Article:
So says Glenn Hutchins, the co-founder of private equity firm Silver Lake and one of the panelists this morning during CoinDesk’s Consensus: Invest event.

Appearing alongside Galaxy Investment Partners CEO Michael Novogratz and Brian Kelly Capital founder Brian Kelly, his remarks came during a wide-ranging discussion that touched on the valuation of tokens, the future of the industry and how both Hutchins and Novogratz first became involved with bitcoin.

For Novogratz – a long-time investor in bitcoin and ethereum who has predicted significant price gains over the next year – the “eureka” moment occurred once he and his partners began to investigate the technology more deeply, after initial purchases.

“So we went from owning BTC to investing in the ecosystem,” he said.

Hutchins quipped that he “bought BTC only as a last resort,” noting that he initially looked at the mining space as a possible place to invest – but in his own words, he “couldn’t figure out who was going to win.” Hutchins, as reported last year, later went on to become a board member for industry investment firm Digital Currency Group.

Yet the bulk of the conversation turned on two approaches to investing in cryptocurrencies: either the assets themselves or the companies working to build products and services around them. As Novogratz noted, it’s “hard” to find a firm working in the space that would have generated as much as a return compared to simply buying the assets themselves.

Novogratz went on to predict that the ecosystem is set for more proliferation of projects, though he posited that there won’t be many “winners” for each use case, citing examples like decentralized cloud storage and ride sharing.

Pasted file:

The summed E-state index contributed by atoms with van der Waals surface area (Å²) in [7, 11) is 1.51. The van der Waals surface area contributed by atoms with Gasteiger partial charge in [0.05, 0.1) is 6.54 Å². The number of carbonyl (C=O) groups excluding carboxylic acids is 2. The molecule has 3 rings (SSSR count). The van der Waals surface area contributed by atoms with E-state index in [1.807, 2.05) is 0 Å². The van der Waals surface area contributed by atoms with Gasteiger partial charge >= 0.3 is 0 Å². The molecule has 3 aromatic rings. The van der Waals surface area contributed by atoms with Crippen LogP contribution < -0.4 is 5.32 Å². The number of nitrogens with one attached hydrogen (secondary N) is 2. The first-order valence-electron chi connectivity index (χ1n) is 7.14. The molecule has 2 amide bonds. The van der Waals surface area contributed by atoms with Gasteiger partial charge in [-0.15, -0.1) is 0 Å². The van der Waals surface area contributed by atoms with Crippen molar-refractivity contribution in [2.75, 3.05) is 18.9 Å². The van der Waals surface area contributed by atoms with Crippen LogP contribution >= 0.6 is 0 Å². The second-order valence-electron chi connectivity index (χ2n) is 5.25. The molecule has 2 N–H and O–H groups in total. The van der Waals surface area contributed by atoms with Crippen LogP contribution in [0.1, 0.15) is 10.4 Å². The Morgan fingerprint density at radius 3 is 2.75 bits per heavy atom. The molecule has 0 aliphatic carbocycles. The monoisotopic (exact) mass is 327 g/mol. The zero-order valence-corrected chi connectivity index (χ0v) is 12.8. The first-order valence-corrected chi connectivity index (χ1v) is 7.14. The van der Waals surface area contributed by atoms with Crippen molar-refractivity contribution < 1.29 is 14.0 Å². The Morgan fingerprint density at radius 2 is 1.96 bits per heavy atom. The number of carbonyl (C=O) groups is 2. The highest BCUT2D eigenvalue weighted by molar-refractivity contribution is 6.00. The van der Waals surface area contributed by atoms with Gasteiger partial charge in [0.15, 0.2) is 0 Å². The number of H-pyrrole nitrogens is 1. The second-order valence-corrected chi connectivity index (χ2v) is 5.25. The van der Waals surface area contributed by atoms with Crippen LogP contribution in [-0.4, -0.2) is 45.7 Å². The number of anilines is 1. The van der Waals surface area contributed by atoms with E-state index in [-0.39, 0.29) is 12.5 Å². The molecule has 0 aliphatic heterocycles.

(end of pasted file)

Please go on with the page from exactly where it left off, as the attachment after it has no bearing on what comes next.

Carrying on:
“I don’t think you’re going to have lots of winners in each use case, but you’re going to have lots of different blockchains,” he said.

As might be expected, the conversation later turned to the argument that cryptocurrencies are either a bubble or a “fraud” – the latter argument being advanced most notably by JPMorgan Chase CEO Jamie Dimon.

For Hutchins, the “fraud” moniker is one that shouldn’t be tossed around so lightly.

“I think it’s very important to make a distinction between a bubble and a fraud. Even when there was a bubble, if you bought the best you would have made money,” he told attendees, adding: “I did not say this is a bubble.”

“I think this is going to become the biggest bubble of our lifetime by a longshot,” Novogratz said in reply, prompting Hutchins to say:

“I want the record to show I didn’t say that.”

Disclosure: CoinDesk is a subsidiary of Digital Currency Group.

Image by Nikhilesh De for CoinDesk

The leader in blockchain news, CoinDesk is an independent media outlet that strives for the highest journalistic standards and abides by a strict set of editorial policies. Have breaking news or a story tip to send to our journalists? Contact us at news@coindesk.com.

Disclaimer: This article should not be taken as, and is not intended to provide, investment advice. Please conduct your own thorough research before investing in any cryptocurrency.